When laying off employees was the only way to keep organisations running, we had to manage these emotionally and cognitively overwhelming situations with questions such as: “How will you deliver the news when you can’t meet face-to-face?” “What should you say to your employees who stay?” “How would you manage fear about the future and recreate psychological safety?”
To create more connection among employees in our organisation, one thing I’m very proud of was the “Dare to Share” initiative, where each of our colleagues was asked to share a 30-second or one-minute video to talk about their struggles, difficulties, or even just show their home office. This helped us regain the sense of belonging the pandemic destroyed.
Together with colleagues of the World of Work initiative, established by the World Health Organization, we analysed how low-cost initiatives such as “Dare to Share” could make a tangible impact on the morale of employees. We also reflected on the disproportionate impact the pandemic had on women and how to tackle the deepened gender divide.
What I learnt during the WiL programme really helped. I realised my work wasn’t about managing human resources, but developing resourceful human beings. It was a huge, important shift – to lead with purpose and be an authentic, vulnerable and inclusive leader.
Throughout, I kept in touch with my LBS network and we’re planning a reunion in September, at a castle in France. It’s a great idea - to bring back all that energy, that injection of values.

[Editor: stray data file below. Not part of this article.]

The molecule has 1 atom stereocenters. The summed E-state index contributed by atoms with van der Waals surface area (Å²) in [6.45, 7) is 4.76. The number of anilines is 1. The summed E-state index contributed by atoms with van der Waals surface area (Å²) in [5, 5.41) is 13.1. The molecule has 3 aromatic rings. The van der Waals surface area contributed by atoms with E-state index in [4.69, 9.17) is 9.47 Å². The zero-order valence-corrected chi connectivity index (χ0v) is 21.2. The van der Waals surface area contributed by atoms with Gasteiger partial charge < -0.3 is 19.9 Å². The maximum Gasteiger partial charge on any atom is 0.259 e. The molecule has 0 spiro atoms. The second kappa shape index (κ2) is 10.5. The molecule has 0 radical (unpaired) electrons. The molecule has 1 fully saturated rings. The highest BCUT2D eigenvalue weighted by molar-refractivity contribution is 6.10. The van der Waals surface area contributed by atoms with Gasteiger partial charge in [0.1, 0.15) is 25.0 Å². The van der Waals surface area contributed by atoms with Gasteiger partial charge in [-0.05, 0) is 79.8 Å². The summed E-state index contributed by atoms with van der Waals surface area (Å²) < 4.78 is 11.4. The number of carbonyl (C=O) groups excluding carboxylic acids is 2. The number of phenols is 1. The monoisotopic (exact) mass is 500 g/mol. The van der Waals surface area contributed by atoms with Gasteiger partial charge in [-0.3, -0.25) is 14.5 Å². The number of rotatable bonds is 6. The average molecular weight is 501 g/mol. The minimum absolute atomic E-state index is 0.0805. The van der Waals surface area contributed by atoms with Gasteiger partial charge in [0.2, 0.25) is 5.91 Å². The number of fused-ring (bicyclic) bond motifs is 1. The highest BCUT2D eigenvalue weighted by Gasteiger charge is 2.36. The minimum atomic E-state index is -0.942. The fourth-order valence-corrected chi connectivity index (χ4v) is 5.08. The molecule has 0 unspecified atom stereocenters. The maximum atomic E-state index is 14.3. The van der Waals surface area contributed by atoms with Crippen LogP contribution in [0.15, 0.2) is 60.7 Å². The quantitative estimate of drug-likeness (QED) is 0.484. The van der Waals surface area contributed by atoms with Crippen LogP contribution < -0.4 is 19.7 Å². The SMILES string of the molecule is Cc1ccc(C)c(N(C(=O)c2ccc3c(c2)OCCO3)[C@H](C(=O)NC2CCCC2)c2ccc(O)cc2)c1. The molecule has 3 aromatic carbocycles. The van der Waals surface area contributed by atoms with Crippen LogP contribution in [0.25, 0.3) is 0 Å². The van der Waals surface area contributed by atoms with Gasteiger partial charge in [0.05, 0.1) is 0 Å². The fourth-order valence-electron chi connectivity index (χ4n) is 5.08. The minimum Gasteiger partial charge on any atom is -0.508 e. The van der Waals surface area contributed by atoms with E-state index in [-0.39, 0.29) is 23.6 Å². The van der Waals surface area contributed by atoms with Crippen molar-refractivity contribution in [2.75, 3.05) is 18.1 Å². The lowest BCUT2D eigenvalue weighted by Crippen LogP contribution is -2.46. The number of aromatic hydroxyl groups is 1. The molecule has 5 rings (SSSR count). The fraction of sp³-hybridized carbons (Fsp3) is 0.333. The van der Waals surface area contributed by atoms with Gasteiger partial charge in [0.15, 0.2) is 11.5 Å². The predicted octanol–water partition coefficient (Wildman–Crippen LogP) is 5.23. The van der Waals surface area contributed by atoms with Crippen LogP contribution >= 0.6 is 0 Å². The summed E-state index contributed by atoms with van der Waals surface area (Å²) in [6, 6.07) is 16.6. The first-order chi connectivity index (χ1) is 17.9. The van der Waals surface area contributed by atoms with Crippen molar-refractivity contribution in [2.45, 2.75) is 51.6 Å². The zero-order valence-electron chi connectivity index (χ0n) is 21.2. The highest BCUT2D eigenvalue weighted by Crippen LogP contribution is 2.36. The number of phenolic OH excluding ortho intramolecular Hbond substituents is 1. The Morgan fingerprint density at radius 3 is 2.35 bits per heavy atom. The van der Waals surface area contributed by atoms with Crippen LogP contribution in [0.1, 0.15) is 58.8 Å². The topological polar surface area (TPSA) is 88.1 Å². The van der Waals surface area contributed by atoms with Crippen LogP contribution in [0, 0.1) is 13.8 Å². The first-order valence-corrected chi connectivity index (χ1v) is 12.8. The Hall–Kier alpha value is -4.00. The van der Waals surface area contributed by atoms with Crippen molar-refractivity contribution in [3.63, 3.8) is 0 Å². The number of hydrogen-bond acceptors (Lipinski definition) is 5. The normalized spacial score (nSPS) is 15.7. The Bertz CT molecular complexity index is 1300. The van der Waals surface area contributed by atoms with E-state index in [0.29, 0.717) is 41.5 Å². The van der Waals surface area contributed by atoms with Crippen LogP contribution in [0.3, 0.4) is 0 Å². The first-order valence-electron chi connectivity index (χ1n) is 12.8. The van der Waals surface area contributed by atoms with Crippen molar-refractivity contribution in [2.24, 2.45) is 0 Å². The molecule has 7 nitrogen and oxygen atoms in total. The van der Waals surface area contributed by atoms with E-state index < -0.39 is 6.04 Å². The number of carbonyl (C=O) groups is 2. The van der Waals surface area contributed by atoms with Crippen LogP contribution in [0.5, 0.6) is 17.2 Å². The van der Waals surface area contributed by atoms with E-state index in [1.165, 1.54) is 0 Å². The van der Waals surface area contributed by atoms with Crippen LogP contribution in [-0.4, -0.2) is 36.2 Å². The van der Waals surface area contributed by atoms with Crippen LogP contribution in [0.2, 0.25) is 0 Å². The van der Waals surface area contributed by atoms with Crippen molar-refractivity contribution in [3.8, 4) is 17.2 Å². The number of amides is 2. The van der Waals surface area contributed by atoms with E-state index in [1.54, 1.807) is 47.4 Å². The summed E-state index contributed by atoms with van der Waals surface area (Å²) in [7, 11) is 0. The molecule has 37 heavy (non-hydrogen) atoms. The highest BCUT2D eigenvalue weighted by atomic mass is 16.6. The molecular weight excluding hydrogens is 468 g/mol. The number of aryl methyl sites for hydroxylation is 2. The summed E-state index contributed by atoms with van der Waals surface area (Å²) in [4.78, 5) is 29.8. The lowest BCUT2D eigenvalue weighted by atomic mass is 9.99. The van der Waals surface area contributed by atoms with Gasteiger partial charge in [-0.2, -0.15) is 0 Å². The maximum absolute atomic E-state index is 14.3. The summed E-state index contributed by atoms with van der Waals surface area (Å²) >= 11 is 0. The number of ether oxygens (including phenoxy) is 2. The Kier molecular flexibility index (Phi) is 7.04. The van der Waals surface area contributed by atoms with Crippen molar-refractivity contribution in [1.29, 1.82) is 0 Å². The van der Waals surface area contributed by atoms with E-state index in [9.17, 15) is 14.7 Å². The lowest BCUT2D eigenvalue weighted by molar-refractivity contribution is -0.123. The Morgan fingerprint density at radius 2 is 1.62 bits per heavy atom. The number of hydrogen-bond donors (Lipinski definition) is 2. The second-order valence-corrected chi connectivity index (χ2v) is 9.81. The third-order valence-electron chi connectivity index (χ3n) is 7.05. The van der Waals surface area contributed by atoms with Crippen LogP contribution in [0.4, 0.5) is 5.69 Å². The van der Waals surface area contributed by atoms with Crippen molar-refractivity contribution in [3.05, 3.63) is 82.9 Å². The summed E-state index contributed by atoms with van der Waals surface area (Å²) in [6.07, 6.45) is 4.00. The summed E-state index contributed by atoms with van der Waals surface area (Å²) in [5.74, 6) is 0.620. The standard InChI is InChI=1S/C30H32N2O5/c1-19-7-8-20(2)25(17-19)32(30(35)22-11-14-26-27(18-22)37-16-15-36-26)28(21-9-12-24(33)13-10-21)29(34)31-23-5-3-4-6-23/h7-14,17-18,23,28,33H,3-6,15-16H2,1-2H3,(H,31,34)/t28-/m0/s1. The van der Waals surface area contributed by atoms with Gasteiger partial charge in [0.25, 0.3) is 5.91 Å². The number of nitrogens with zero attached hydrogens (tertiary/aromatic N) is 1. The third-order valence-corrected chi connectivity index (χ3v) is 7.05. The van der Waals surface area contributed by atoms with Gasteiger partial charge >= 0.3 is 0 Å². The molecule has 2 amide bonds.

Although I’m a gender-equality advocate, in an interview held to mark International Women’s Day I said, in addition to celebrating women, I wanted to celebrate men – men who support women, men who take their fair share of responsibilities in the house and allow their wife or partner to dedicate more time to their career without making them feel guilty; men who acknowledge the contribution women give at the decision-making table, our unicity – our talents and contributions; and men who call out the different shades of microaggressions in the workplace, to raise awareness and contribute to the elimination of violence from the world of work.
I’m now 100% back in the office. I love seeing people and their smiles, and the energy is completely different now. We need more flexibility to choose if and when we want to work from home, without affecting performance, of course. One of the greatest lessons we've learned from the pandemic is we cannot predict and control everything. My focus is now on what I can control, which is building trust and connections with resourceful human beings, giving them a sense of autonomy, direction and belonging for healthy and sustainable relationships and productivity.